Increased cancer rates that result from exposure to radiation or other carcinogens are generally attributed to the mutagenic actions of these agents via increasing frequencies of mutations in oncogenes and tumor suppressor genes (3
). Surprisingly, evidence to support a role for γ-radiation in the direct induction of oncogenic mutations is largely lacking (1
). We and others have previously proposed an alternative explanation: DNA damaging carcinogens might induce growth inhibitory conditions which lead to selection for oncogenic mutations that confer at least partial resistance to the defect (6
). Of course, mutagenic and selective effects of carcinogens need not be mutually exclusive. Ultraviolet light exposure of the skin represents perhaps the best example of a carcinogenic agent that has been shown to both directly result in oncogenic mutations (such as in p53
) and to promote the clonal expansion of progenitors with these mutations (31
). The studies described here tested the long-term effects of X-irradiation on the fitness of hematopoietic progenitor populations and on selection for different oncogenic mutations.
Previous studies have shown that the accumulation of DNA damage, resulting either from γ-irradiation or DNA repair deficiency, leads to reductions in the repopulating ability of HSC (34
). Here, we show that sub-lethal irradiation impacts on HSC fitness both by the permanent loss of repopulating activity and by reducing the per-cell fitness of HSC that retain some repopulating capacity. We further demonstrate that persistent ROS induction that follows irradiation is partially responsible for this reduction of fitness. These results raise the possibility that people who are exposed to γ-irradiation might benefit from treatment with anti-oxidants, even if treatment is initiated after exposure.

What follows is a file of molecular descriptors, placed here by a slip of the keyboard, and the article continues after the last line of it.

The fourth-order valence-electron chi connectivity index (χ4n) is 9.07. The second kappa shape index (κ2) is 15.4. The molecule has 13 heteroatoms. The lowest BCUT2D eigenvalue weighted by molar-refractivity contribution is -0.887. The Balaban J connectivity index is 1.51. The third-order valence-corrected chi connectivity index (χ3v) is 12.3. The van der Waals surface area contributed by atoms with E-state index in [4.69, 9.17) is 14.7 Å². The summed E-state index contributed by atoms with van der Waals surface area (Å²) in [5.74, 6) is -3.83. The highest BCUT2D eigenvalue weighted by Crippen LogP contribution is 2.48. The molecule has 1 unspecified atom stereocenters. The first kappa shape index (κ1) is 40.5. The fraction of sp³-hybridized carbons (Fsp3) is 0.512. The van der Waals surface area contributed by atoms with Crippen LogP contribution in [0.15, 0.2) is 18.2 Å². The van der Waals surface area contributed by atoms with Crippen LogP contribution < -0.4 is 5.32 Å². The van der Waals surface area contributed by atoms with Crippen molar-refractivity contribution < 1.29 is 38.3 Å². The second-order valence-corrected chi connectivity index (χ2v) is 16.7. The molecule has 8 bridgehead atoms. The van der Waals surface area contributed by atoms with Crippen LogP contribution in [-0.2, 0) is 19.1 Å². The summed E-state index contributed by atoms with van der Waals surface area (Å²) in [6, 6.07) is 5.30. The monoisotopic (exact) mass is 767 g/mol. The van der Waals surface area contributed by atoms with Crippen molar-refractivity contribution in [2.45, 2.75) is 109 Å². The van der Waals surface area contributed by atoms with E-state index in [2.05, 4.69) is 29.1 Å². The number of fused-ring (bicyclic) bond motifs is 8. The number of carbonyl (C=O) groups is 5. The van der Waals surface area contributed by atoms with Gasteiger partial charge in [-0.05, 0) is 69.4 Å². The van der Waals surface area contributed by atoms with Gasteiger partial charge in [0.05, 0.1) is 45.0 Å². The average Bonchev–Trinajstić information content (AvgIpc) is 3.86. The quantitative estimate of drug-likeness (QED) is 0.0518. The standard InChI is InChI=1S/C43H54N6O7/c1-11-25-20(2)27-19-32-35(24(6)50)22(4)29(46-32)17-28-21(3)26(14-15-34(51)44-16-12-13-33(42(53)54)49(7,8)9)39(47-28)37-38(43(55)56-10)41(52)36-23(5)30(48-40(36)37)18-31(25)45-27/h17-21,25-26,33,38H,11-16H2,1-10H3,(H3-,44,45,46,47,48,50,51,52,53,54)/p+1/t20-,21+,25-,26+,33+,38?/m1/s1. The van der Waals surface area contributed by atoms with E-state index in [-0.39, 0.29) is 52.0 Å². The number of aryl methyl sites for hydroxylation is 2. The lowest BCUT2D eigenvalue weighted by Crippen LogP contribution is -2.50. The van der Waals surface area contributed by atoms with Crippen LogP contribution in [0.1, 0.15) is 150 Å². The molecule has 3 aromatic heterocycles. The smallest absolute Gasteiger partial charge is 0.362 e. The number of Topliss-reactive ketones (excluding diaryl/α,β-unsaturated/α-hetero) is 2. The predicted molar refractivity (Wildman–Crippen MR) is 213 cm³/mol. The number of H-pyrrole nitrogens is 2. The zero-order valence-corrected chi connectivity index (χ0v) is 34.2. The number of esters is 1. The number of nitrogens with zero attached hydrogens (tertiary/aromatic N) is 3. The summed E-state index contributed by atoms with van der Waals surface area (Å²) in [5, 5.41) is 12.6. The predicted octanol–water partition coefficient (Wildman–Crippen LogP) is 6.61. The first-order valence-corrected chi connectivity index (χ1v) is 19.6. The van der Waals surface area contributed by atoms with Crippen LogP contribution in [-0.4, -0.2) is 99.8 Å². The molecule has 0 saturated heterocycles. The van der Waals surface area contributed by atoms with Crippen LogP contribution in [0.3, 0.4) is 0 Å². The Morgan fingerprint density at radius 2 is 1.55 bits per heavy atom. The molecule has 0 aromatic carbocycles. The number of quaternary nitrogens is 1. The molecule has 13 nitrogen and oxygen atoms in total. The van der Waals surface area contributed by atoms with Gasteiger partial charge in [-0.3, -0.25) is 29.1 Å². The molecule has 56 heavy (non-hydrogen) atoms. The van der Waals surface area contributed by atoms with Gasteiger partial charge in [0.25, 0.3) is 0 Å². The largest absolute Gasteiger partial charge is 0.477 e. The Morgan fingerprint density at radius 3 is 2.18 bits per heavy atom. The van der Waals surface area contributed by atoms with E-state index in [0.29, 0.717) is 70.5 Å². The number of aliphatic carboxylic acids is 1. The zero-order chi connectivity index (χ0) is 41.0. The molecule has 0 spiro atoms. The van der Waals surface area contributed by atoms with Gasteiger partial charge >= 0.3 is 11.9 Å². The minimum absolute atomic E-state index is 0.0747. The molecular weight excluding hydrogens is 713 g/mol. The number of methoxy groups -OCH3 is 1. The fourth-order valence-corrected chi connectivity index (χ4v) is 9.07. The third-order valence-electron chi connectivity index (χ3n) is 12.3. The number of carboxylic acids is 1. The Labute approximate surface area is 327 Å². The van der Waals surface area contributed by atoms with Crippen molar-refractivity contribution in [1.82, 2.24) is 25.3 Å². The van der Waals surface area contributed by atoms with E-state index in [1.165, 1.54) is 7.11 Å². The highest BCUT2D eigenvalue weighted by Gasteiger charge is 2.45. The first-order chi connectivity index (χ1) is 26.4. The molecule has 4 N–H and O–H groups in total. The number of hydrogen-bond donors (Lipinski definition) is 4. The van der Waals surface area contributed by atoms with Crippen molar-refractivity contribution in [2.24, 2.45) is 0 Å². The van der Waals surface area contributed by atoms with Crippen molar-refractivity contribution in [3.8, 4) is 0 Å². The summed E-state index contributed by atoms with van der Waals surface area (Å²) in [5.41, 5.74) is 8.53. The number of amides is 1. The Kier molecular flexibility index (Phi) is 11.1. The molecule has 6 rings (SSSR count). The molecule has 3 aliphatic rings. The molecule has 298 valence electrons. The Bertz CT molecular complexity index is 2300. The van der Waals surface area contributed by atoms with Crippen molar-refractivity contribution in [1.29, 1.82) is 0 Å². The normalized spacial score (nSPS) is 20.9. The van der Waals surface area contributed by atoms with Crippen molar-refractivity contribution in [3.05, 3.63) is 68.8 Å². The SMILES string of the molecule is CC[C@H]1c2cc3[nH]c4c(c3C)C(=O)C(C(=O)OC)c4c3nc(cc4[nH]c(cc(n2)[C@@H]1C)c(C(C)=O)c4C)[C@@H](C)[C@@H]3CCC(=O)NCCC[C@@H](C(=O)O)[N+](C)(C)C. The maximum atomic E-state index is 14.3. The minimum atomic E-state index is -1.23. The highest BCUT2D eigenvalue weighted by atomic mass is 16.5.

The key finding of our study is that previous irradiation substantially alters the selective impact of certain oncogenic mutations, augmenting (ICN), inhibiting (Ras and Bcr-Abl) or not affecting (Akt and Myc) the ability of oncogenes to drive clonal expansion and leukemogenesis. These results argue against the prevailing paradigm whereby irradiation promotes leukemogenesis by inducing the accumulation of cooperating oncogenic events, as one would need to surmise that irradiation induced oncogenic events cooperated with some oncogenes, while inhibiting leukemia induction by others. Our results instead provide support for the importance of selection in oncogenesis: different oncogenic events should be adaptive for different contexts of reduced cellular fitness (or an otherwise altered environment). Alteration of selective pressures following irradiation is consistent with the idea that cancers arise within a fairly tight trajectory determined by the adaptive landscape specific for a particular tissue, developmental stage and carcinogenic exposure (37
), which could underlie the association of particular oncogenic events with cancers initiated by particular carcinogenic contexts.
Activating mutations in Notch1
are very common in human T-cell acute lymphoblastic leukemias (T-ALL) (28